Thursday, May 25, 2006

Latino consumers a boon for Kern's

Company hopes to expand sales with marketing geared toward Latino community
By Blanca Torres
PLEASANTON - Kern's, a company known for its nectars, has achieved the type of cross-cultural appeal that companies pay consultants thousands to replicate.
Now the company hopes to increase its market share with Latino consumers and at the same time expand sales to those it calls "culturally adventuresome" -- shoppers who like trying ethnic products from miso soup to chile verde.
"It's interesting how brands can migrate" from one group of consumers to another, said Tim Ross, a partner with Kendall Ross Brand Development and Design, a Seattle-based consulting firm. "Traditional consumers are looking to other (niches) as well."
Kern's nectar, created in the 1930s, has a strong following among Latino consumers, and now the Pleasanton company is trying to score another hit with its line of Horchata, a cinnamon-flavored rice and milk-based beverage of Latino origin.
The company makes 16 flavors of nectars including guava, strawberry, peach and papaya and three of horchata: original, mango and coffee.
The company was founded by Julius Kerns in the 1920s in Southern California and started selling nectars about a decade later.
Nestle owned the brand under its Libby's division from 1985 to 2004, when a group of investors bought the brand, formed Kern's Beverages LLC and moved the headquarters to Pleasanton.
Stremicks Heritage Foods, based in Santa Ana, owns most of the company, but it is managed by investors in Pleasanton. Sales last year, the company said, were about $70 million, and are expected to grow 10 percent to 15 percent this year.
The company faces a tough battle on supermarket shelves, with its aluminum cans filled with a beverage unfamiliar to many people next to colorful bottles marked juice, juice cocktail and juice blend.
"They are looking into a niche in the market the big players aren't going for," said Pete Bucklin, professor emeritus of the UC Berkeley Hass School of Business.
Kern's benefits from offering unique products that don't face competition from a large competitor, he said, but that means the company's growth could be limited.
"To be successful in this arena," Bucklin said, "You have to excite your home base and get people talking. ... The tastes of consumers are so established, they're going to have to be very clever to find ways to get this into the home."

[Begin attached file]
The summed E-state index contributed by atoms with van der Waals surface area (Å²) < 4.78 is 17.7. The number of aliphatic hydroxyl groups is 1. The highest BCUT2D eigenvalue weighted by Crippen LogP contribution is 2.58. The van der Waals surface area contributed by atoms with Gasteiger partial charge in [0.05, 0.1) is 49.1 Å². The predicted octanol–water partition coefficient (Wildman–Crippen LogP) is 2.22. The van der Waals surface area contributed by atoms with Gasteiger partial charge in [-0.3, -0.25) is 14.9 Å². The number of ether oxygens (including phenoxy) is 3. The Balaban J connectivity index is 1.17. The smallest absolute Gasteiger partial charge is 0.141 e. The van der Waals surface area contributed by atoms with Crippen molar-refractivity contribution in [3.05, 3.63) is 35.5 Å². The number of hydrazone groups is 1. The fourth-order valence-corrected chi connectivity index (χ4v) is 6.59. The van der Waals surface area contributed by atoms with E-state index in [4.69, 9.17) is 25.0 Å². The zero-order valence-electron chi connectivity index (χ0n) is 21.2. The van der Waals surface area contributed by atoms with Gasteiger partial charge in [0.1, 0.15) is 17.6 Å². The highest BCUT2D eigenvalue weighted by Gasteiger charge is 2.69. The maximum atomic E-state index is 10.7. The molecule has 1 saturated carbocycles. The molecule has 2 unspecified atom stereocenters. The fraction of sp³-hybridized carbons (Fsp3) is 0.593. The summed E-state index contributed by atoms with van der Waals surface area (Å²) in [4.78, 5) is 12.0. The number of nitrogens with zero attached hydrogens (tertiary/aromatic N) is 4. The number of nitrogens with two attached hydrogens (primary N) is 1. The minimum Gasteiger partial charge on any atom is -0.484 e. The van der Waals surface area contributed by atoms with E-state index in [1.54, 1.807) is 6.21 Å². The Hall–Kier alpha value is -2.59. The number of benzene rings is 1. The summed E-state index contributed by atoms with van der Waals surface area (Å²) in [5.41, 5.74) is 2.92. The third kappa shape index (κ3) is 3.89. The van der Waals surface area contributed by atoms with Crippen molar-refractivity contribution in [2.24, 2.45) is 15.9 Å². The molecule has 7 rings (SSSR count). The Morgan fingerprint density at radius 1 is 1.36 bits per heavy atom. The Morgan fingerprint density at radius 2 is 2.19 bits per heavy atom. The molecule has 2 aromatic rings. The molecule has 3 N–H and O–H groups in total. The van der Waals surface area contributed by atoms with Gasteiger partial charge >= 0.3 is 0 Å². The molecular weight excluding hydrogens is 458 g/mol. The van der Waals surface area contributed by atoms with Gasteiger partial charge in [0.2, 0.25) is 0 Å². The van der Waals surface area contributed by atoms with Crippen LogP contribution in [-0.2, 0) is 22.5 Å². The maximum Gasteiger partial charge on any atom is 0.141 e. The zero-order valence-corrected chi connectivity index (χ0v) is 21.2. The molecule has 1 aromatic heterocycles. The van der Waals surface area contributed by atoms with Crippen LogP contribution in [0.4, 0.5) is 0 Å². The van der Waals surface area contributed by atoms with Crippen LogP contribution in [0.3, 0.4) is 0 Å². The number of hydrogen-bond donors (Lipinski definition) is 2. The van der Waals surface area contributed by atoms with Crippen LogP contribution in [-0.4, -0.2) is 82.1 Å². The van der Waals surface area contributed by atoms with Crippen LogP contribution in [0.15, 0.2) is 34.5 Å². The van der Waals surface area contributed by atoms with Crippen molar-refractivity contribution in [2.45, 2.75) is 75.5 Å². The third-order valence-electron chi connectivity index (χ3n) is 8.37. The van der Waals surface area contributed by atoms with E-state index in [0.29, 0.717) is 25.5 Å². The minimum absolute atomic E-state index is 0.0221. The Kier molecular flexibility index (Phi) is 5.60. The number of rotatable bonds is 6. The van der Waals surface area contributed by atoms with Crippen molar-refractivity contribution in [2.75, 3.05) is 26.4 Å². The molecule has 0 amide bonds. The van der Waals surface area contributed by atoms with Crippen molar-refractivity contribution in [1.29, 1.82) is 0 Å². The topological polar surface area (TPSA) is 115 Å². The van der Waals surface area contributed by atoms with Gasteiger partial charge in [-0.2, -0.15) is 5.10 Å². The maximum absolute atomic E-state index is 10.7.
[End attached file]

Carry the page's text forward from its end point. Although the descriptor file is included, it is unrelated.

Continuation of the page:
Made from pureed fruit, nectar is at the midpoint on the spectrum from fruit juice to smoothie, but it's not exactly a health drink. A 12-ounce can contains around 200 calories and 42 grams of sugar -- higher than soda.
Nonetheless, consumers, especially Latinos, are attracted to Kern's thick texture and flavors.
California is the company's biggest market followed by Florida, New York and Texas, all states with large Latino populations.
Before the North America Free Trade Agreement, "Kern's was the nectar for the United States," said Bob Hill, president of Kern's Beverages LLC.
After the law was passed in 1994, Grupo Jumex and Jugos del Valle, two nectar companies based in Mexico, entered the U.S. market, and they are Kern's main competition in the nectar category in the United States.
Kern's strategy is to establish itself as more upscale. "Our positioning for Kern's is as a premium brand," said Mary Tarcynski, a Kern's spokeswoman. "It's a quality product that people are used to in Latin America."
Marketing efforts include appearances by a hummingbird mascot named Pico, a sweepstakes to win money and prizes for a quincenera -- a traditional coming-of-age party for Latino teenage girls -- and tastings at community events and Catholic parishes.
"They are a recognized brand, but as with any brand, it has to have the right kind of advertising and marketing support behind it," said Steve Roth, vice president of Ethnic Marketing Group, a company that arranges advertising for Kern's. "When Kern's Beverages took over the brand, they put in the marketing and resources to build the brand."
That includes new packaging and different sizes for the company's nectars and other drinks.
Hill said the focus on Latino consumers does not exclude shoppers of other backgrounds.
"Not all our customers are Hispanic," Hill said. "We live in an environment where you go to the tacqueria down the street and the cultures intermingle."

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